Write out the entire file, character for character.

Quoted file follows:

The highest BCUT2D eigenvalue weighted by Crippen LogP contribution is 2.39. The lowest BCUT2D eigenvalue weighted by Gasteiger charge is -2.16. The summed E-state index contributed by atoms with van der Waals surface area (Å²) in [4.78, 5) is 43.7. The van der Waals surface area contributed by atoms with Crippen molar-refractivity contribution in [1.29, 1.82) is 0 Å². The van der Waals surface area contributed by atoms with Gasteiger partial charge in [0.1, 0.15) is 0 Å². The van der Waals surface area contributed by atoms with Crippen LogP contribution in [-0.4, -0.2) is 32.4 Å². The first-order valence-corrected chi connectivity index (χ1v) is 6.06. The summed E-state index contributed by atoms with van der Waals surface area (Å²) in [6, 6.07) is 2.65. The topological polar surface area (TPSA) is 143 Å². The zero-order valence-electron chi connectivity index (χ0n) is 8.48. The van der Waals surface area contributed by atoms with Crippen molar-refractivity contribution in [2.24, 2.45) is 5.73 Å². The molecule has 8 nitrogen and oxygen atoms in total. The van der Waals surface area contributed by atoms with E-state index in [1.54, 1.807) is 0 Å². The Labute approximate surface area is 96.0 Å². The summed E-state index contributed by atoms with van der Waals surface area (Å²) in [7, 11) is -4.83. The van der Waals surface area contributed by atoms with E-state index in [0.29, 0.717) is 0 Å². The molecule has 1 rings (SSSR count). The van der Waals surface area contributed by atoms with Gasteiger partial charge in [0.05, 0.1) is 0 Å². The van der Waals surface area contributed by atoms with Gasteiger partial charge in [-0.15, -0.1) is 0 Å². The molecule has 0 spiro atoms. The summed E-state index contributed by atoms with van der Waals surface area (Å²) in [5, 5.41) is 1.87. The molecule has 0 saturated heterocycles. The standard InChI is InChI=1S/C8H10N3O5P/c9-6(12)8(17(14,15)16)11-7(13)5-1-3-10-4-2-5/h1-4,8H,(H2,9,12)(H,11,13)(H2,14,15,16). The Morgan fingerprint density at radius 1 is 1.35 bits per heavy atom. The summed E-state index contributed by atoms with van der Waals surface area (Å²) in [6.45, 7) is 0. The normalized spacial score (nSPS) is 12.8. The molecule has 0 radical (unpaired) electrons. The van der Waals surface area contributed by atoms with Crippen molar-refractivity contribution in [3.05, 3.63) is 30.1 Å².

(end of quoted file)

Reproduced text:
The highest BCUT2D eigenvalue weighted by Crippen LogP contribution is 2.39. The lowest BCUT2D eigenvalue weighted by Gasteiger charge is -2.16. The summed E-state index contributed by atoms with van der Waals surface area (Å²) in [4.78, 5) is 43.7. The van der Waals surface area contributed by atoms with Crippen molar-refractivity contribution in [1.29, 1.82) is 0 Å². The van der Waals surface area contributed by atoms with Gasteiger partial charge in [0.1, 0.15) is 0 Å². The van der Waals surface area contributed by atoms with Crippen LogP contribution in [-0.4, -0.2) is 32.4 Å². The first-order valence-corrected chi connectivity index (χ1v) is 6.06. The summed E-state index contributed by atoms with van der Waals surface area (Å²) in [6, 6.07) is 2.65. The topological polar surface area (TPSA) is 143 Å². The zero-order valence-electron chi connectivity index (χ0n) is 8.48. The van der Waals surface area contributed by atoms with Crippen molar-refractivity contribution in [2.24, 2.45) is 5.73 Å². The molecule has 8 nitrogen and oxygen atoms in total. The van der Waals surface area contributed by atoms with E-state index in [1.54, 1.807) is 0 Å². The Labute approximate surface area is 96.0 Å². The summed E-state index contributed by atoms with van der Waals surface area (Å²) in [7, 11) is -4.83. The van der Waals surface area contributed by atoms with E-state index in [0.29, 0.717) is 0 Å². The molecule has 1 rings (SSSR count). The van der Waals surface area contributed by atoms with Gasteiger partial charge in [0.05, 0.1) is 0 Å². The van der Waals surface area contributed by atoms with Gasteiger partial charge in [-0.15, -0.1) is 0 Å². The molecule has 0 spiro atoms. The summed E-state index contributed by atoms with van der Waals surface area (Å²) in [5, 5.41) is 1.87. The molecule has 0 saturated heterocycles. The standard InChI is InChI=1S/C8H10N3O5P/c9-6(12)8(17(14,15)16)11-7(13)5-1-3-10-4-2-5/h1-4,8H,(H2,9,12)(H,11,13)(H2,14,15,16). The Morgan fingerprint density at radius 1 is 1.35 bits per heavy atom. The summed E-state index contributed by atoms with van der Waals surface area (Å²) in [6.45, 7) is 0. The normalized spacial score (nSPS) is 12.8. The molecule has 0 radical (unpaired) electrons. The van der Waals surface area contributed by atoms with Crippen molar-refractivity contribution in [3.05, 3.63) is 30.1 Å².